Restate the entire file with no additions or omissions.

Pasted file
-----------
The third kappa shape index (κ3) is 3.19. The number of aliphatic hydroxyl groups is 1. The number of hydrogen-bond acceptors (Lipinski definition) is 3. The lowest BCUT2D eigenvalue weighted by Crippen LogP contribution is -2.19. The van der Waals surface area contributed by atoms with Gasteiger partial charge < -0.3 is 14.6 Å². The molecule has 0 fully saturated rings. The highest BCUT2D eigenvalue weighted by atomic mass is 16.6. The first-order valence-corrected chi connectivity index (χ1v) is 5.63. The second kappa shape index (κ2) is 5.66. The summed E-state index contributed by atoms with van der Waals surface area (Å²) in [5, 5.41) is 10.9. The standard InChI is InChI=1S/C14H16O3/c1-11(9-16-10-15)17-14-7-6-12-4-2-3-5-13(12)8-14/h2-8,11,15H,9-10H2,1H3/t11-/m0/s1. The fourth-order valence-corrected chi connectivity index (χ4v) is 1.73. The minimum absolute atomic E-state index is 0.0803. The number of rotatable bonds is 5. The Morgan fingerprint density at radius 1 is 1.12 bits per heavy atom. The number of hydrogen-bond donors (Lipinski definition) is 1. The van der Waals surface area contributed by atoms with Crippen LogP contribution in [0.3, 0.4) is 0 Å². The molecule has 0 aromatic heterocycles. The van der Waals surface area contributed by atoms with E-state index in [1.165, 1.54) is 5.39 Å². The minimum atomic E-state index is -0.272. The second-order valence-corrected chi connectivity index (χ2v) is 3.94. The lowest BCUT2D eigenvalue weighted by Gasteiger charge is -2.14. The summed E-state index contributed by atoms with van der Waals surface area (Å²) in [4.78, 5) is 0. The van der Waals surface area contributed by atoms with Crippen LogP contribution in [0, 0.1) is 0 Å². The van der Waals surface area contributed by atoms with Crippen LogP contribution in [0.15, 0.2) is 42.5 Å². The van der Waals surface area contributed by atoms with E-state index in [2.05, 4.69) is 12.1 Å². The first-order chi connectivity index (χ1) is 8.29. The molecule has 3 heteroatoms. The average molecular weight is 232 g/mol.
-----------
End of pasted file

The third kappa shape index (κ3) is 3.19. The number of aliphatic hydroxyl groups is 1. The number of hydrogen-bond acceptors (Lipinski definition) is 3. The lowest BCUT2D eigenvalue weighted by Crippen LogP contribution is -2.19. The van der Waals surface area contributed by atoms with Gasteiger partial charge < -0.3 is 14.6 Å². The molecule has 0 fully saturated rings. The highest BCUT2D eigenvalue weighted by atomic mass is 16.6. The first-order valence-corrected chi connectivity index (χ1v) is 5.63. The second kappa shape index (κ2) is 5.66. The summed E-state index contributed by atoms with van der Waals surface area (Å²) in [5, 5.41) is 10.9. The standard InChI is InChI=1S/C14H16O3/c1-11(9-16-10-15)17-14-7-6-12-4-2-3-5-13(12)8-14/h2-8,11,15H,9-10H2,1H3/t11-/m0/s1. The fourth-order valence-corrected chi connectivity index (χ4v) is 1.73. The minimum absolute atomic E-state index is 0.0803. The number of rotatable bonds is 5. The Morgan fingerprint density at radius 1 is 1.12 bits per heavy atom. The number of hydrogen-bond donors (Lipinski definition) is 1. The van der Waals surface area contributed by atoms with Crippen LogP contribution in [0.3, 0.4) is 0 Å². The molecule has 0 aromatic heterocycles. The van der Waals surface area contributed by atoms with E-state index in [1.165, 1.54) is 5.39 Å². The minimum atomic E-state index is -0.272. The second-order valence-corrected chi connectivity index (χ2v) is 3.94. The lowest BCUT2D eigenvalue weighted by Gasteiger charge is -2.14. The summed E-state index contributed by atoms with van der Waals surface area (Å²) in [4.78, 5) is 0. The van der Waals surface area contributed by atoms with Crippen LogP contribution in [0, 0.1) is 0 Å². The van der Waals surface area contributed by atoms with Crippen LogP contribution in [0.15, 0.2) is 42.5 Å². The van der Waals surface area contributed by atoms with E-state index in [2.05, 4.69) is 12.1 Å². The first-order chi connectivity index (χ1) is 8.29. The molecule has 3 heteroatoms. The average molecular weight is 232 g/mol.